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As Collins denies charges, McMurray makes promises in Rochester

Nate McMurray spoke at the New York State United Teachers headquarters on North Union Street in Rochester. (WHAM photo)

Rochester, N.Y. (WHAM) - The Democratic challenger in the race for New York's 27th Congressional District was in Rochester Thursday - and there was little guess as to what he was going to discuss.

Nate McMurray spoke at the New York State United Teachers headquarters on North Union Street in Rochester, talking about the intention of his opponent - Chris Collins - to remain in the Congressional race despite his indictment on federal charges.

On Wednesday, the Republican Congressman was charged with insider trading and lying to the FBI, according to a federal criminal complaint. In June 2017, Collins allegedly used non-public information from an Australian biotech firm to tip off his son, Cameron Collins, to sell stock in the firm ahead of a failed clinical trial for a drug that treated multiple sclerosis. Collins was serving as a board member at the time.

By selling millions of shares ahead of the public announcement about the drug's failed trials, the congressman's son and everyone who was tipped off ahead of time avoided losing approximately $768,600, according to court paperwork.

McMurray said Collins' arrest has brought him more attention than he had in the race to his point. His campaign has turned around completely the last 24 hours - raising tens of thousands of dollars.

He says he's even gotten a call from the Democratic Congressional Campaign Committee since Collins' arrest. That committee, he says, once ignored him, but is now offering help.

"They were using the same algorithm that told them that Hillary Clinton would win in a landslide is the same algorithm that told them that we didn't have a chance," said McMurray. "We always had a chance; now, it's added kerosene to the fire."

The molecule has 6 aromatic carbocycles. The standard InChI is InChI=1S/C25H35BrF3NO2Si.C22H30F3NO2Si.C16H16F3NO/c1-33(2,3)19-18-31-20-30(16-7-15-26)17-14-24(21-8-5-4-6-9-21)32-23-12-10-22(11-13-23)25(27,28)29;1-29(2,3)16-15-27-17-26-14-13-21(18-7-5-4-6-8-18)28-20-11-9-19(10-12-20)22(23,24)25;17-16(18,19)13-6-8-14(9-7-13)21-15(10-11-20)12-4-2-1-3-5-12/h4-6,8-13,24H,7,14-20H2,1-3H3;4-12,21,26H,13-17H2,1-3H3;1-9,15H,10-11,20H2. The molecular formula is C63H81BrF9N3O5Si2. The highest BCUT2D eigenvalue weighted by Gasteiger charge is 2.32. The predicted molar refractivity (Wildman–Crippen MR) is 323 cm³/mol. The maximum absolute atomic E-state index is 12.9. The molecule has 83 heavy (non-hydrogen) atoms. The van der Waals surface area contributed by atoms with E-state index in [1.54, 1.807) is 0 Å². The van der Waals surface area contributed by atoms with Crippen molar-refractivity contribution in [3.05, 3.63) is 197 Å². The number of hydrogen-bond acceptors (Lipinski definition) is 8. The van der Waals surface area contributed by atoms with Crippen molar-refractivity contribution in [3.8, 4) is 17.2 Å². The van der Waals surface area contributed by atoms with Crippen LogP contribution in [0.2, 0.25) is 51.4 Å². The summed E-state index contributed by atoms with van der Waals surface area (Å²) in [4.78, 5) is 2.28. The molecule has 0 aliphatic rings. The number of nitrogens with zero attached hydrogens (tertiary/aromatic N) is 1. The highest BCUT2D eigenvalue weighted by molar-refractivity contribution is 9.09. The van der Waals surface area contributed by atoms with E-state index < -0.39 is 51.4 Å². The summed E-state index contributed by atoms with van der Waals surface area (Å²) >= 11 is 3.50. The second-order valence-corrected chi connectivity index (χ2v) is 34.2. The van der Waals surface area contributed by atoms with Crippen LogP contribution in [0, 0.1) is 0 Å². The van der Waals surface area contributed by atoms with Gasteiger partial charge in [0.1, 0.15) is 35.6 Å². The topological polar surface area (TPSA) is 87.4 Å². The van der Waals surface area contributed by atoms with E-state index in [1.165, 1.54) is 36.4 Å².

McMurray was surrounded by supporters during his visit to Rochester- among them, a Mendon woman who says she voted for Collins in the last election.

"I got really angry, because he's not supposed to be feathering his own nest and that of his friends, he's supposed to be protecting us," said voter Cecily Molak.

Even in a deeply Republican district, McMurray says he is going to beat Collins in November. He said anything less would be a shame.

"He is embarrassing," McMurray said of Collins. "This is a national story that is embarrassing our region. We are going to do our best to make sure that doesn't happen."

But it could happen.

According to the Monroe County Board of Elections, an indictment or a conviction can't prompt the removal of Collins' name off the ballot.

Doug French, the Republican Commissioner at the BOE, says at this point in the year, Collins can only be removed from the ballot if he dies, or if declined the nomination.

"It's not impossible, but it's very difficult. The calendar doesn't allow changes this late in the game," said French.

French says his office has been getting calls from voters since news of the charges against Collins broke. He says they've been asking about a special election.

But French says a special election can't be held, as the deadline has passed.

McMurray is currently the town supervisor for Grand Island in Erie County.

According to the Federal Election Commission, Collins has more than $1.3 million in his campaign account, while McMurray has just over $81,000 (As of June 30, 2018).

The general election is set for Tuesday, November 6.

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